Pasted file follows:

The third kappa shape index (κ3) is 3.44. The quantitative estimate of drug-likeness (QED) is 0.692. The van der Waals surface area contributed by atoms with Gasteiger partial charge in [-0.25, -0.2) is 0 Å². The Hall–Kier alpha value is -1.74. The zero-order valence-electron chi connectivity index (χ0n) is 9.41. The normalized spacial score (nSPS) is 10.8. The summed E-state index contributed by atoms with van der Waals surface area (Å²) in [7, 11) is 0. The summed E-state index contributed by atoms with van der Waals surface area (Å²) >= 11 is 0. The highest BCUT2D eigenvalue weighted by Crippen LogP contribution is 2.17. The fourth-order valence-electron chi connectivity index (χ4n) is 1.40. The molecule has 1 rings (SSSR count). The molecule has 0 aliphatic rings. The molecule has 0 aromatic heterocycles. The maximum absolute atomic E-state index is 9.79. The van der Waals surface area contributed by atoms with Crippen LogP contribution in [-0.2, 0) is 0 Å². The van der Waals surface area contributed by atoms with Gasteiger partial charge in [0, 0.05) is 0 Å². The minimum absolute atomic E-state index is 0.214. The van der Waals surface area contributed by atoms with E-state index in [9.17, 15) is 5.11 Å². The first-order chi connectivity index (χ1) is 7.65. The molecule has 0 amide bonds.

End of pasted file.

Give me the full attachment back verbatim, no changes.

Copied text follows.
The third kappa shape index (κ3) is 3.44. The quantitative estimate of drug-likeness (QED) is 0.692. The van der Waals surface area contributed by atoms with Gasteiger partial charge in [-0.25, -0.2) is 0 Å². The Hall–Kier alpha value is -1.74. The zero-order valence-electron chi connectivity index (χ0n) is 9.41. The normalized spacial score (nSPS) is 10.8. The summed E-state index contributed by atoms with van der Waals surface area (Å²) in [7, 11) is 0. The summed E-state index contributed by atoms with van der Waals surface area (Å²) >= 11 is 0. The highest BCUT2D eigenvalue weighted by Crippen LogP contribution is 2.17. The fourth-order valence-electron chi connectivity index (χ4n) is 1.40. The molecule has 1 rings (SSSR count). The molecule has 0 aliphatic rings. The molecule has 0 aromatic heterocycles. The maximum absolute atomic E-state index is 9.79. The van der Waals surface area contributed by atoms with Crippen LogP contribution in [-0.2, 0) is 0 Å². The van der Waals surface area contributed by atoms with Gasteiger partial charge in [0, 0.05) is 0 Å². The minimum absolute atomic E-state index is 0.214. The van der Waals surface area contributed by atoms with E-state index in [9.17, 15) is 5.11 Å². The first-order chi connectivity index (χ1) is 7.65. The molecule has 0 amide bonds.